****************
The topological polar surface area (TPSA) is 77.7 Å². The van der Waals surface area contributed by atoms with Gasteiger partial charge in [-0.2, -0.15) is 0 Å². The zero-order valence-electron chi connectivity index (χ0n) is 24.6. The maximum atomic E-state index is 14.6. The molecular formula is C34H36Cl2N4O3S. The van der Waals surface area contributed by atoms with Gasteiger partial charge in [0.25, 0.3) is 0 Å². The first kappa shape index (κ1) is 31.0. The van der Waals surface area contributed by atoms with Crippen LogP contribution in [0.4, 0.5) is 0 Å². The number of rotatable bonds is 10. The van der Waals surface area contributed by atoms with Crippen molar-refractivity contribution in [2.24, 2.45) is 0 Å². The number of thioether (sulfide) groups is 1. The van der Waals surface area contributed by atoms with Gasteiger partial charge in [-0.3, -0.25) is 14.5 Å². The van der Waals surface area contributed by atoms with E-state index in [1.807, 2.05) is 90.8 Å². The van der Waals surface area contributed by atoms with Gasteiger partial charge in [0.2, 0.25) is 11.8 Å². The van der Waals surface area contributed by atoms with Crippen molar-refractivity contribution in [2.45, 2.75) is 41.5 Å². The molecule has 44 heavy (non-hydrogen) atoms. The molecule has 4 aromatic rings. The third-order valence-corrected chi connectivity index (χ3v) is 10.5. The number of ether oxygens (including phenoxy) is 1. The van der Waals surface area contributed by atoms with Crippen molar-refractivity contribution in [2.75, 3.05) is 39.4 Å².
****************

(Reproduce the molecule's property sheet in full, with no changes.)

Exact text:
The topological polar surface area (TPSA) is 77.7 Å². The van der Waals surface area contributed by atoms with Gasteiger partial charge in [-0.2, -0.15) is 0 Å². The zero-order valence-electron chi connectivity index (χ0n) is 24.6. The maximum atomic E-state index is 14.6. The molecular formula is C34H36Cl2N4O3S. The van der Waals surface area contributed by atoms with Gasteiger partial charge in [0.25, 0.3) is 0 Å². The first kappa shape index (κ1) is 31.0. The van der Waals surface area contributed by atoms with Crippen LogP contribution in [0.4, 0.5) is 0 Å². The number of rotatable bonds is 10. The van der Waals surface area contributed by atoms with Crippen molar-refractivity contribution in [2.24, 2.45) is 0 Å². The number of thioether (sulfide) groups is 1. The van der Waals surface area contributed by atoms with Gasteiger partial charge in [-0.3, -0.25) is 14.5 Å². The van der Waals surface area contributed by atoms with E-state index in [1.807, 2.05) is 90.8 Å². The van der Waals surface area contributed by atoms with Gasteiger partial charge in [0.2, 0.25) is 11.8 Å². The van der Waals surface area contributed by atoms with Crippen molar-refractivity contribution in [2.45, 2.75) is 41.5 Å². The molecule has 44 heavy (non-hydrogen) atoms. The molecule has 4 aromatic rings. The third-order valence-corrected chi connectivity index (χ3v) is 10.5. The number of ether oxygens (including phenoxy) is 1. The van der Waals surface area contributed by atoms with Crippen molar-refractivity contribution in [2.75, 3.05) is 39.4 Å².